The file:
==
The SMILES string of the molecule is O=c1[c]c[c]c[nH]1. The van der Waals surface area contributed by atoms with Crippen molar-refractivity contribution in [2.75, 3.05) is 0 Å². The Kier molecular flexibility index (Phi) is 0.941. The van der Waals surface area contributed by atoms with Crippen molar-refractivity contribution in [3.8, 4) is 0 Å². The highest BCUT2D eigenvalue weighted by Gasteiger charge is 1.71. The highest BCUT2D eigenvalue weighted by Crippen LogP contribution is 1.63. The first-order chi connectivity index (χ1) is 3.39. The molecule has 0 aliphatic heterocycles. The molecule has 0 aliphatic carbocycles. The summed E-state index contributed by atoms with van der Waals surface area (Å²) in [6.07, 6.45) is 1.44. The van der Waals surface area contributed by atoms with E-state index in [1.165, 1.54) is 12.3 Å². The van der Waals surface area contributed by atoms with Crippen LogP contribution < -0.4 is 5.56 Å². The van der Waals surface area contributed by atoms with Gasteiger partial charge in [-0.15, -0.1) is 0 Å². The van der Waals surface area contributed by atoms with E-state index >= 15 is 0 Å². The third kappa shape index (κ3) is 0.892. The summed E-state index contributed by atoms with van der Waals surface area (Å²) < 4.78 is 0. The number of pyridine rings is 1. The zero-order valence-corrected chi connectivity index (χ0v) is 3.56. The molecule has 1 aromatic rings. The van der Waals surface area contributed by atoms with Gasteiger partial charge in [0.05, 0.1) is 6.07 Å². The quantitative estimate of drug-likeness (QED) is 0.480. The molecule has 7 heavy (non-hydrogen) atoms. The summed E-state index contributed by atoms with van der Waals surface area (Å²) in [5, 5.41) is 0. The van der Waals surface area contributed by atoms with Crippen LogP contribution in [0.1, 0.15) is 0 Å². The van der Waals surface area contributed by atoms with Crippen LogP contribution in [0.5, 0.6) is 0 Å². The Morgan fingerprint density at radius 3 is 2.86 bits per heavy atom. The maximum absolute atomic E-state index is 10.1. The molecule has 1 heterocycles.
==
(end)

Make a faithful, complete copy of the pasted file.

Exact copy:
The SMILES string of the molecule is O=c1[c]c[c]c[nH]1. The van der Waals surface area contributed by atoms with Crippen molar-refractivity contribution in [2.75, 3.05) is 0 Å². The Kier molecular flexibility index (Phi) is 0.941. The van der Waals surface area contributed by atoms with Crippen molar-refractivity contribution in [3.8, 4) is 0 Å². The highest BCUT2D eigenvalue weighted by Gasteiger charge is 1.71. The highest BCUT2D eigenvalue weighted by Crippen LogP contribution is 1.63. The first-order chi connectivity index (χ1) is 3.39. The molecule has 0 aliphatic heterocycles. The molecule has 0 aliphatic carbocycles. The summed E-state index contributed by atoms with van der Waals surface area (Å²) in [6.07, 6.45) is 1.44. The van der Waals surface area contributed by atoms with E-state index in [1.165, 1.54) is 12.3 Å². The van der Waals surface area contributed by atoms with Crippen LogP contribution < -0.4 is 5.56 Å². The van der Waals surface area contributed by atoms with Gasteiger partial charge in [-0.15, -0.1) is 0 Å². The van der Waals surface area contributed by atoms with E-state index >= 15 is 0 Å². The third kappa shape index (κ3) is 0.892. The summed E-state index contributed by atoms with van der Waals surface area (Å²) < 4.78 is 0. The number of pyridine rings is 1. The zero-order valence-corrected chi connectivity index (χ0v) is 3.56. The molecule has 1 aromatic rings. The van der Waals surface area contributed by atoms with Gasteiger partial charge in [0.05, 0.1) is 6.07 Å². The quantitative estimate of drug-likeness (QED) is 0.480. The molecule has 7 heavy (non-hydrogen) atoms. The summed E-state index contributed by atoms with van der Waals surface area (Å²) in [5, 5.41) is 0. The van der Waals surface area contributed by atoms with Crippen LogP contribution in [0.1, 0.15) is 0 Å². The van der Waals surface area contributed by atoms with Crippen LogP contribution in [0.5, 0.6) is 0 Å². The Morgan fingerprint density at radius 3 is 2.86 bits per heavy atom. The maximum absolute atomic E-state index is 10.1. The molecule has 1 heterocycles.